KPBS AIRDATE: September 29, 2006
When you were in school, did they teach you about the Harlem Renaissance? Did you learn about novelists like Zora Neale Hurston and Richard Wright? What about the ‘poet laureate of Harlem ,” Langston Hughes? Surprisingly, in a recent Q&A with audiences both black and white, few had learned about or read Hughes or the other African American arts pioneers of the early 20th century – unless they grew up in New York or D.C.
Now, the Ira Aldridge Repertory Players are trying to rectify the omission and fill in the gaps, with a tribute to Langston Hughes called “Ain’t You Heard ?, ” based on his bracing speeches, essays, stories and poems. Hughes was not only a groundbreaker in asserting that “black is beautiful”; he made the vibrant culture, speech patterns, courage, resiliency and humor of everyday, working-class blacks a bona fide part of the American experience. He used blues and jazz rhythms as the basis of his poetry of racial pride. In 1943, in the black publication Chicago Defender , Hughes created the endearing character Jesse B. Simple, the colorful Harlem resident who spewed life lessons in the form of amusing reflections on his troubles with drink, women, racism and other concerns of the day.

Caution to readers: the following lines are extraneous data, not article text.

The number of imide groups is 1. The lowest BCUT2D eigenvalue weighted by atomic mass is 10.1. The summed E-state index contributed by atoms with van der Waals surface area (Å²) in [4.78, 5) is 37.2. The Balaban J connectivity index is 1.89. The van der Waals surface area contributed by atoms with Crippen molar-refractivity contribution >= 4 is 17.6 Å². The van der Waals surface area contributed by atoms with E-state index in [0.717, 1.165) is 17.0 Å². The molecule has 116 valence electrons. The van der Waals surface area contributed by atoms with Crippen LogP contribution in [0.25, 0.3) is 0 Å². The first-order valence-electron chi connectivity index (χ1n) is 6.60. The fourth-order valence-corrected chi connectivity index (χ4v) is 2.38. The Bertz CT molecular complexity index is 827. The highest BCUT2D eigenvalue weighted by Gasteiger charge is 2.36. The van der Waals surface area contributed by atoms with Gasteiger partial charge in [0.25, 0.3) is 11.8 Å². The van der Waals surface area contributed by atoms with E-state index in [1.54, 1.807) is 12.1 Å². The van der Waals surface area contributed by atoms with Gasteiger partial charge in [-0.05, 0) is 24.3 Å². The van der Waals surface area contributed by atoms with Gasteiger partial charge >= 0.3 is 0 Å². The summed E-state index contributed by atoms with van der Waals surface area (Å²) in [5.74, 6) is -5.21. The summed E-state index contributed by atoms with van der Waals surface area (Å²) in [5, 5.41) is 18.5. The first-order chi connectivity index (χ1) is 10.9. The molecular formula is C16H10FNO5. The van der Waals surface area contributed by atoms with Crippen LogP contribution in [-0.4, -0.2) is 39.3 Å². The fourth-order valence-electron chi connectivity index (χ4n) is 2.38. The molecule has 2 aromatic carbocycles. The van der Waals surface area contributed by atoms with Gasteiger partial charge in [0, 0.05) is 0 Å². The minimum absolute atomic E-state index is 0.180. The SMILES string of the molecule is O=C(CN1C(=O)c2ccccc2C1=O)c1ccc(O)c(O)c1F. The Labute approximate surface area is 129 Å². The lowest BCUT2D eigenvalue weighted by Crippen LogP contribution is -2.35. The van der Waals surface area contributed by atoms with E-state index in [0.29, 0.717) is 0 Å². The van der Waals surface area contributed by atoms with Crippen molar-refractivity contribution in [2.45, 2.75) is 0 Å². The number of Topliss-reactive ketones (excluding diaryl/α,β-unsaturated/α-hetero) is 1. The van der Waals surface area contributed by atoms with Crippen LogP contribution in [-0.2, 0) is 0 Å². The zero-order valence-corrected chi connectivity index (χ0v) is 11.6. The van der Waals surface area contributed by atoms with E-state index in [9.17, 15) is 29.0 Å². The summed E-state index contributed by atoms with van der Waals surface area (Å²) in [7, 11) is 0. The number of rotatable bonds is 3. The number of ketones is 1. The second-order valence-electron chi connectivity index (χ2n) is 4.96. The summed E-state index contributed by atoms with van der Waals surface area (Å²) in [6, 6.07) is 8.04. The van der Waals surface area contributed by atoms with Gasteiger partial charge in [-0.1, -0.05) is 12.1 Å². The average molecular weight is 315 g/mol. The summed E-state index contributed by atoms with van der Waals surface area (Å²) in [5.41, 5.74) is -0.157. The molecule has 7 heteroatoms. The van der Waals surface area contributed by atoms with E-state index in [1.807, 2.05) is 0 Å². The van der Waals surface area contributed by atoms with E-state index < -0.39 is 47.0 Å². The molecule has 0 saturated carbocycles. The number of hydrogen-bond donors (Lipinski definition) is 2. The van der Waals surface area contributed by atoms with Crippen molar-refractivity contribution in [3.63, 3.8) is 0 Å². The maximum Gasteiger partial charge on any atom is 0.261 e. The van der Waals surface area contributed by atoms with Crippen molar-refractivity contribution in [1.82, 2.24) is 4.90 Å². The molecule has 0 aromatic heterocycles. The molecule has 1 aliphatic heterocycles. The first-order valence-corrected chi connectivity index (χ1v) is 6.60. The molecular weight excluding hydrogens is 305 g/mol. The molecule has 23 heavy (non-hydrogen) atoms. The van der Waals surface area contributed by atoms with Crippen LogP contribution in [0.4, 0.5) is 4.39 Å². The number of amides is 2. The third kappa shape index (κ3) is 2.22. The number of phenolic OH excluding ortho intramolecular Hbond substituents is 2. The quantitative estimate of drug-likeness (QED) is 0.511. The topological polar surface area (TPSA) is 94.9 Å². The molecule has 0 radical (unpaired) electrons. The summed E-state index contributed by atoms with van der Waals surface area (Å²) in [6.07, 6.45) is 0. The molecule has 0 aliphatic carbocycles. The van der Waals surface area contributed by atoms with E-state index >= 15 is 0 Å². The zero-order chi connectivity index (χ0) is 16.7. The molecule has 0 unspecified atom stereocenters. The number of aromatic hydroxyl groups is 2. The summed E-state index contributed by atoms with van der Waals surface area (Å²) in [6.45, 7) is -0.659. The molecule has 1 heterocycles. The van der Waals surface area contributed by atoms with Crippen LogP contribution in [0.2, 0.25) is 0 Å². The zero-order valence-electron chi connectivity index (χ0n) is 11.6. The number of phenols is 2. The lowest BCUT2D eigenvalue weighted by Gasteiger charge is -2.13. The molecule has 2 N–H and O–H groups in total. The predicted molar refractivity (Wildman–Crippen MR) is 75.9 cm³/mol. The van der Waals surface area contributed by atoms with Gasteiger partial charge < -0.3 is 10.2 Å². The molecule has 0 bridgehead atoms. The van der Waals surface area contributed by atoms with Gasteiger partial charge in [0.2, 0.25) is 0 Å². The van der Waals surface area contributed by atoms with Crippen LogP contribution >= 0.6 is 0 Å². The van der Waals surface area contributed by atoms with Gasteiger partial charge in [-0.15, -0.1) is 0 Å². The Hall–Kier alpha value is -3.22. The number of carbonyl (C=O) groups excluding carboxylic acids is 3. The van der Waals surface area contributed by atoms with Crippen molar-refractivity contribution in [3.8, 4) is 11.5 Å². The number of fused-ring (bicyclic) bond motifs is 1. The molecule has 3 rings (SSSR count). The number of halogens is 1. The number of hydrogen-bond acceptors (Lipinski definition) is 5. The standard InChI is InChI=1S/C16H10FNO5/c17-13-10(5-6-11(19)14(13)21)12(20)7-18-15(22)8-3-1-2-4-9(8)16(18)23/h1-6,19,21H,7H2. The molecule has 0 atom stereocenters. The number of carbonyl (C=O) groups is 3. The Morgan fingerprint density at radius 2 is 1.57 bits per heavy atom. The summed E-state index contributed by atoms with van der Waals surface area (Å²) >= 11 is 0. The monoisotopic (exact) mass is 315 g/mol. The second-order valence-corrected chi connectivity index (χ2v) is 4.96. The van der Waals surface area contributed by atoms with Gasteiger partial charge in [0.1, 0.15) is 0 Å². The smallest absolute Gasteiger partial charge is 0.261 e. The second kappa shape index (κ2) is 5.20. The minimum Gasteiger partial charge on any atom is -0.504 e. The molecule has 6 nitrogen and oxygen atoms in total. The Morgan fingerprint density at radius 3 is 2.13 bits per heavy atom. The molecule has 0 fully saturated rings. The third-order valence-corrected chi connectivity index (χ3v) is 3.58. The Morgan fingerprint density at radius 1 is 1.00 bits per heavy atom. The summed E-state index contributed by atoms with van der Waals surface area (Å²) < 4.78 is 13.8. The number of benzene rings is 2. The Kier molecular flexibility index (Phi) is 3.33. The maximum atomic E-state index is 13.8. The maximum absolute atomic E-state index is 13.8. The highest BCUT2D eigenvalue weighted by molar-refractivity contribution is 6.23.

Jesse is the centerpiece of the play conceived and directed by Charmen Jackson, a multi-talented Ira Aldridge regular. In her program notes, she admits that she knew little about Langston Hughes before artistic director Calvin Manson handed over the project. But she put together a fascinating pastiche, a series of 13 short scenes that capture life in Harlem and reveal the heart and soul of a people, through their jokes, jibes and conversations. The production values are minimal, though the costumes for the women are vivid. The high-spirited Jesse, engagingly portrayed by Leonard Patton, strings several women along, and tries to corrupt young Darby, ingenuously played by Patrick Kelly. Ballast and stability are provided by Laurence Brown’s strapping Sonny, who tells a fascinating tale of how an attempted theft turned his life around. Ida Rhem is forceful and energetic in several female roles, from the barfly Zarita to the prissy Mrs. Maxwell-Reeves. Andrea Purnell, with her killer smile, is especially alluring as the sexy Woman in Red and Jesse’s elusive, high-toned girlfriend, Joyce.
Some of the fiercely poetic language is presented as a capella songs, and that works wonderfully. There isn’t much of a narrative arc, though Jesse straightens up a bit by the end and vows to give up his philandering, so he can properly court and marry Joyce. “Life is fine,” he concludes, “fine as wine.” And so are the jazzy creations of Langston Hughes.
©2006 Patté Productions Inc.